The non-trivial nature of the relationships in a complex system make the whole system non-deterministic, ambiguous or chaotic (in the mathematical sense that a very small change in initial conditions may produce a very large change in outcome), even if the individual relationships within the system are well understood.

Complexity as defined above is a property of the system of interest. Complexity is also created in the wider system comprising the system of interest and its stakeholders when the system is not fully understood, and when different stakeholders have different partial understandings of the system and of other stakeholders’ concerns. A major goal of Systems Engineering is to reduce this “perceived complexity” by establishing shared and valid models of the system, in order to improve stakeholders’ knowledge and understanding of the system and its context.

An example of cyclic cause and effect is the biological process of mutualistic symbiosis, in which each of a pair of systems uses the other’s waste as raw material for its own processes. The systems import energy from the environment to sustain the symbiotic processes, so the second law of thermodynamics is not violated. The “Circular Economy” takes this concept and applies it to industrial value chains, to turn them into value loops that are closed cycle apart from import of energy. Waste from one process is the feedstock for the next. If the energy comes from the sun, the value loop can be sustainable as long as energy is available from the sun. 

The INCOSE Complexity Primer (https://www.incose.org/docs/default-source/ProductsPublications/a-complexity-primer-for-systems-engineers.pdf) provides a concise introduction to complex systems.

The difference between Complicated and Complex is discussed in, for example, Snowden and Boone (2007), and the INCOSE Complexity Primer (INCOSE, 2015). Complicated systems can be viewed as knowable and deterministic, and once developed their configuration can be “frozen”; whereas complex systems are not fully knowable or deterministic, may be dynamically reconfigurable, and continue to co-evolve with their environment throughout their lifecycle.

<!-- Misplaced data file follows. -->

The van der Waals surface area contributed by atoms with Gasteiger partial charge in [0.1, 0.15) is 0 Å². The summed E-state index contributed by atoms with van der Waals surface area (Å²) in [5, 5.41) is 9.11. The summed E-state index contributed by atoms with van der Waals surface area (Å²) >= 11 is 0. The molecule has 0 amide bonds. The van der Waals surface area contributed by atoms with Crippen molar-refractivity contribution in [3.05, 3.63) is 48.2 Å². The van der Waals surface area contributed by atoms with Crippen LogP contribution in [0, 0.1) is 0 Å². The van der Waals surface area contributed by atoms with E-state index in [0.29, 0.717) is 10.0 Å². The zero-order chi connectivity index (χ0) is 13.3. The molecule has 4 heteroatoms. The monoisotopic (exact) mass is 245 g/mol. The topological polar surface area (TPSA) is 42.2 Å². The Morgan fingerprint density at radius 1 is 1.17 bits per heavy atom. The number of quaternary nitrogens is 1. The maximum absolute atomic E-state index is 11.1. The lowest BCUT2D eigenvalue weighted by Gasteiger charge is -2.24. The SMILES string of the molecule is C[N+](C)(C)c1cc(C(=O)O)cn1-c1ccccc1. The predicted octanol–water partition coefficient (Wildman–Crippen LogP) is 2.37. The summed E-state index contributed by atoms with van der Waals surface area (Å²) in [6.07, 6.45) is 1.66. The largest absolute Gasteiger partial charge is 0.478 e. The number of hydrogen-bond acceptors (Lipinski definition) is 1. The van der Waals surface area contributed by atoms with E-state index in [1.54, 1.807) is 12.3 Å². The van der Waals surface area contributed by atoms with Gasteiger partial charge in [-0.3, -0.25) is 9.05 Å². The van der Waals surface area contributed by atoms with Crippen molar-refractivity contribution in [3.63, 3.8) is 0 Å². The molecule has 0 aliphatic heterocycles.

INCOSE (2015) Complexity Primer for Systems Engineers, INCOSE, 2015

Snowden and Boone (2007), A Leader’s Framework for Decision Making, Harvard Business Review, Nov 2007

Anticipatory Systems

Finally, systems covered by Rosen’s (1985, 2012) concept of “anticipatory systems” are ubiquitous in the natural world, and increasingly relevant to SE as we move towards intelligent and autonomous systems. An anticipatory system’s present behaviour depends upon anticipated ‘‘future states’’ or ‘‘future inputs’’ generated by an internal predictive model. The following definition is an interpretation, not Rosen’s original.

An anticipatory system is a physical system that has an internal model of itself and its environment and an internal decision-making function, enabling it to anticipate potential changes in the environment and make appropriate adaptations to be ready for the anticipated change.

Rosen R (1985, 2012) Anticipatory Systems: Philosophical, Mathematical, and Methodological Foundations, 2ndEd., Springer, 2012

Contact Us